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Breakthrough inventions and migrating clusters of innovation

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  • Kerr, William R.

Abstract

We investigate the speed at which clusters of invention for a technology migrate spatially following breakthrough inventions. We identify breakthrough inventions as the top 1% of US inventions for a technology during 1975-1984 in terms of subsequent citations. Patenting growth is significantly higher in cities and technologies where breakthrough inventions occur after 1984 relative to peer locations that do not experience breakthrough inventions. This growth differential in turn depends on the mobility of the technology's labor force, which we model through the extent that technologies depend upon immigrant scientists and engineers. Spatial adjustments are faster for technologies that depend heavily on immigrant inventors. The results qualitatively confirm the mechanism of industry migration proposed in models like Duranton [Duranton, G., 2007. Urban evolutions: The fast, the slow, and the still. American Economic Review 97, 197-221].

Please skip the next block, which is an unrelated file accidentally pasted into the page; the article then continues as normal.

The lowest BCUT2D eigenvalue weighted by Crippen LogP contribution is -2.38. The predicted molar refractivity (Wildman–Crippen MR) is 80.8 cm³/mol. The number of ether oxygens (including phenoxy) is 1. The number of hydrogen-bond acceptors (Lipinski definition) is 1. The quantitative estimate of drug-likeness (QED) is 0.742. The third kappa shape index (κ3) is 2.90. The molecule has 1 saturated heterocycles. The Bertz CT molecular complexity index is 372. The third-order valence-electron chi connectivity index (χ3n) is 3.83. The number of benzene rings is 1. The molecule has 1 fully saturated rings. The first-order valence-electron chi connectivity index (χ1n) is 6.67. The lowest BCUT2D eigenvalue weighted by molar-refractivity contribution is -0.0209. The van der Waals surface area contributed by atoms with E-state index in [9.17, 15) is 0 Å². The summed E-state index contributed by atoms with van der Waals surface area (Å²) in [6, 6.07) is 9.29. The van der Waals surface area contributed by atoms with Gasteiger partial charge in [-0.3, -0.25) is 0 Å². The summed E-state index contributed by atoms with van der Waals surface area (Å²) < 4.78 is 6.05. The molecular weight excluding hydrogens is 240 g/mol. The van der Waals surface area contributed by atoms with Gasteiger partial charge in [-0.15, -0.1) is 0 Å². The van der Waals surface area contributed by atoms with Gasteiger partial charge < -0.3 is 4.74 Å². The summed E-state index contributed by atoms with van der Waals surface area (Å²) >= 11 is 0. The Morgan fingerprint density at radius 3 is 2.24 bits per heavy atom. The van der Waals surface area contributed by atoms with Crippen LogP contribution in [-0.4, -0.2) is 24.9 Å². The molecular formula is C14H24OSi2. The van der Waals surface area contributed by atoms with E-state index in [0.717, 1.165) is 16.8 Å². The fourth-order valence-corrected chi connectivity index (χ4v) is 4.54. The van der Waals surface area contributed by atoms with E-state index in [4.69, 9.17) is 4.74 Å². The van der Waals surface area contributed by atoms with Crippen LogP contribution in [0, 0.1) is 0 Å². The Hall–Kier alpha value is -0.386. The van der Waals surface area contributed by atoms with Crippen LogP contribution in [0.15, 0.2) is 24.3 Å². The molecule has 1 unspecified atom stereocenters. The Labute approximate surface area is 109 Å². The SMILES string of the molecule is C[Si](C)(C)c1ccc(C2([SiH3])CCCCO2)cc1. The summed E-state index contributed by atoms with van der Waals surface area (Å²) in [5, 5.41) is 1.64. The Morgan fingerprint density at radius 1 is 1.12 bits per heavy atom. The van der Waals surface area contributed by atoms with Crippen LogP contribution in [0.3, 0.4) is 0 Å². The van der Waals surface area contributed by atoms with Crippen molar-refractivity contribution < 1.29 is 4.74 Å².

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Bibliographic Info

Article provided by Elsevier in its journal Journal of Urban Economics.

Volume (Year): 67 (2010)
Issue (Month): 1 (January)
Pages: 46-60

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Handle: RePEc:eee:juecon:v:67:y:2010:i:1:p:46-60

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Web page: http://www.elsevier.com/locate/inca/622905

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Keywords: Agglomeration Clusters Entrepreneurship Invention Mobility Reallocation R&D Patents Scientists Engineers Immigration;

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References

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